5 years ago

Predicting milk protein responses and the requirement of metabolizable protein by lactating dairy cows

The objective of this study was to develop a modeling framework to predict milk protein yield responses to varying metabolizable protein (MP) supplies and to determine the requirement of MP by lactating dairy cows. The logistic curve was used to model milk protein yield while accounting for a variable efficiency of MP utilization and between-study variability. Models were developed with databases from 2 recently published meta-analyses and based on either total MP supply or MP supply available for milk production. All models provided reasonable fit to data, with root mean square prediction error ranging from 18 to 22% of the average milk protein yield. The estimated horizontal asymptotes were 1.15 (posterior SD = 0.01) and 1.39 (posterior SD = 0.02) in the 2 databases, suggesting that the limiting milk protein yield, as MP supply increases, converges to 1.15 or 1.39 kg/d in the environments determined by the 2 databases. The observed efficiencies ranged from 0.68 to 0.17 when total MP supply was used as the denominator and practically 1 to 0.22 when the MP supply available for milk production was used as the denominator. The predicted efficiencies were in good agreement with the data, decreasing nonlinearly with the MP supply. The MP requirement was calculated with a function constructed with the inverse of the logistic model and modified at regions of maximum marginal efficiency and minimum second derivative. This strategy assumes that the MP solution, or the MP needed to predict a given protein yield in the fitted logistic curve, determines the MP requirement for maintenance and lactation. Requirements calculated with the independent variable as total MP supply refer to the total requirement of maintenance plus lactation, whereas the requirement from models based on MP supply available for milk production are referent to the MP required only for lactation. The requirements were, on average, smaller than the ones predicted by the current Northern American feeding system for dairy cows at lower protein yields and greater than currently recommended at high yields.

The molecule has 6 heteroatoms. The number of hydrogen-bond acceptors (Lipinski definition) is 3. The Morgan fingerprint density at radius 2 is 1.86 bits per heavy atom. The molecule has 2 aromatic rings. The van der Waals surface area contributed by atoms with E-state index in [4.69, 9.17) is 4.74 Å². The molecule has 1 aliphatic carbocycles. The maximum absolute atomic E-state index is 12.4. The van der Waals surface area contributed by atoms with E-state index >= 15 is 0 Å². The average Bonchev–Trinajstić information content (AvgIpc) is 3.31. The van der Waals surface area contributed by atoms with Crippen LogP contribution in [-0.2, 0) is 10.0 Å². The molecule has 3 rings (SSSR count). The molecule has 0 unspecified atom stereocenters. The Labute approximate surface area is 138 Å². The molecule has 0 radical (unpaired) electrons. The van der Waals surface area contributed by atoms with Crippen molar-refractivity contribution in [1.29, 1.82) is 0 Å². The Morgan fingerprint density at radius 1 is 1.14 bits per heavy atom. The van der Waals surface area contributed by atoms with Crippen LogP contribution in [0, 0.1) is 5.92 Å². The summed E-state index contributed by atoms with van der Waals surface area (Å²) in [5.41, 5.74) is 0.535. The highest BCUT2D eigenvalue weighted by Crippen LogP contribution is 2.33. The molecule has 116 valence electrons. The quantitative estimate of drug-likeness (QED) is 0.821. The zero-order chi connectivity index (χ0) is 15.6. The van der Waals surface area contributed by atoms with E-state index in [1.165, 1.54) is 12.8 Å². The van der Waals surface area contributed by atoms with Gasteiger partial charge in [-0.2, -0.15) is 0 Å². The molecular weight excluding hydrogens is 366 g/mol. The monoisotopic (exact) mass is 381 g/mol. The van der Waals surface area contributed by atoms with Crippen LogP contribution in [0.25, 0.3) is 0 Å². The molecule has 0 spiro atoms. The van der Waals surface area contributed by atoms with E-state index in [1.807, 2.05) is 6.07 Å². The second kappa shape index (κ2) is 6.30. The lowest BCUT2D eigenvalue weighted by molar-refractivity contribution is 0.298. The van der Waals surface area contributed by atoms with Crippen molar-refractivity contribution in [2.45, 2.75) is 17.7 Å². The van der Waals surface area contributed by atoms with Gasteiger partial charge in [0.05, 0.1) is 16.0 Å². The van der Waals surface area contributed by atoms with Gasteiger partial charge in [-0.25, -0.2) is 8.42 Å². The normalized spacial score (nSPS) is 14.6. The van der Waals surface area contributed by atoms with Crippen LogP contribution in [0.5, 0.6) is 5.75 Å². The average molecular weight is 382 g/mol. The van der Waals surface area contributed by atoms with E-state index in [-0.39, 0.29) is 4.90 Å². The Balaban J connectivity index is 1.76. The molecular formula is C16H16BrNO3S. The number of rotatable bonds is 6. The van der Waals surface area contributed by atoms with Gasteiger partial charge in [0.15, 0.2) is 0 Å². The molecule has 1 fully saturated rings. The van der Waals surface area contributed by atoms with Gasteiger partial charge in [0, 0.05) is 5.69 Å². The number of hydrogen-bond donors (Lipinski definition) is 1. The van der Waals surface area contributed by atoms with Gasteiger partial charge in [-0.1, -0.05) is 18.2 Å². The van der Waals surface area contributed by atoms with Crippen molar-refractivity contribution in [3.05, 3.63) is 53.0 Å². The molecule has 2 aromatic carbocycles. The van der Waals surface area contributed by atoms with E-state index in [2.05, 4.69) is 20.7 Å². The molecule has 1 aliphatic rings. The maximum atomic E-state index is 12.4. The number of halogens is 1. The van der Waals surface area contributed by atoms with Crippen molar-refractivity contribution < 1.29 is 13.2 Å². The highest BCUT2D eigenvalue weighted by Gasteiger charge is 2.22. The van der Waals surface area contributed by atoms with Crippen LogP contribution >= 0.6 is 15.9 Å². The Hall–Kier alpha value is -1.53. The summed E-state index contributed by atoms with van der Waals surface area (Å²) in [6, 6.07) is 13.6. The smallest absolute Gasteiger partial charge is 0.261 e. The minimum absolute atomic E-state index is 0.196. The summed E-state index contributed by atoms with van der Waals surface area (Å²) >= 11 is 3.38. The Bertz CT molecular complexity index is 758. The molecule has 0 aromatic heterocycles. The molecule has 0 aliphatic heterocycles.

Publisher URL: www.sciencedirect.com/science

DOI: S0022030217309943

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